Please use this identifier to cite or link to this item: http://docs.prosentient.com.au/prosentientjspui/handle/1/10223
Title: Streptococcal Serology in Acute Rheumatic Fever Patients: Findings From 2 High-income, High-burden Settings.
Authors: Jack, Susan
Moreland, Nicole J
Meagher, Jess
Fittock, Marea
Galloway, Yvonne
Ralph, Anna P
Affiliation: From the Centre for International Health, Department of Preventive and Social Medicine, University of Otago, Dunedin, New Zealand.. Institute of Environmental Science and Research, Wellington, New Zealand..
School of Medical Sciences and Maurice Wilkins Centre, University of Auckland, Auckland, New Zealand..
Royal Darwin Hospital..
Northern Territory Rheumatic Heart Disease Control Program..
Institute of Environmental Science and Research, Wellington, New Zealand..
Royal Darwin Hospital.. Global and Tropical Health, Menzies School of Health Research, Darwin, Northern Territory, Australia..
Issue Date: Jan-2019
Citation: The Pediatric infectious disease journal 2019-01; 38(1): e1-e6
Abstract: Globally, there is wide variation in streptococcal titer upper limits of normal (ULN) for antistreptolysin O (ASO) and anti-deoxyribonuclease B (ADB) used as an evidence of recent group A streptococcal infection to diagnose acute rheumatic fever (ARF). We audited ASO and ADB titers among individuals with ARF in New Zealand (NZ) and in Australia's Northern Territory. We summarized streptococcal titers by different ARF clinical manifestations, assessed application of locally recommended serology guidelines where NZ uses high ULN cut-offs and calculated the proportion of cases fulfilling alternative serologic diagnostic criteria. From January 2013 to December 2015, group A streptococcal serology results were available for 350 patients diagnosed with ARF in NZ and 182 patients in Northern Territory. Median peak streptococcal titers were similar in both settings. Among NZ cases, 267/350 (76.3%) met NZ serologic diagnostic criteria, whereas 329/350 (94.0%) met Australian criteria. By applying Australian ULN titer cut-off criteria to NZ cases, excluding chorea, ARF definite cases would increase by 17.6% representing 47 cases. ASO and ADB values were similar in these settings. Use of high ULN cut-offs potentially undercounts definite and probable ARF diagnoses. We recommend NZ and other high-burden settings to use globally accepted, age-specific, lower serologic cut-offs to avoid misclassification of ARF.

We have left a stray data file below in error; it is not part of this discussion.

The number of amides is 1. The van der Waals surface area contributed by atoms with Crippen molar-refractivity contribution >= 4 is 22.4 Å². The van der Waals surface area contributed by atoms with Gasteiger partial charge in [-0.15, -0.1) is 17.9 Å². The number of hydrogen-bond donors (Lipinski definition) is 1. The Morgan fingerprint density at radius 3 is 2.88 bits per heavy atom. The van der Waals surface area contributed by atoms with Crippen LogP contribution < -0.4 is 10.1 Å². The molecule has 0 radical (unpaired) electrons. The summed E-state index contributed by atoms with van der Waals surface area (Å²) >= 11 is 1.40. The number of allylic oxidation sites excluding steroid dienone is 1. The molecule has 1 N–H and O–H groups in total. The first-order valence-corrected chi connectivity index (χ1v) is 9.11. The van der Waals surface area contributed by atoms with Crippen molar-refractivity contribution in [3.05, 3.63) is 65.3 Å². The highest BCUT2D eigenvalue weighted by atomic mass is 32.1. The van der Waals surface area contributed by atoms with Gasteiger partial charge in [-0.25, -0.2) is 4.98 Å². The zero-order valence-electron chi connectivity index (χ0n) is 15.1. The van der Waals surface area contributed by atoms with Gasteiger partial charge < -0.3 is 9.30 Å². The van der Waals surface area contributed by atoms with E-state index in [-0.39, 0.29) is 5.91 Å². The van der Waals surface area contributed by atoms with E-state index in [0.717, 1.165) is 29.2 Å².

URI: http://docs.prosentient.com.au/prosentientjspui/handle/1/10223
DOI: 10.1097/INF.0000000000002190
Type: Journal Article
Appears in Collections:NT Health digital library

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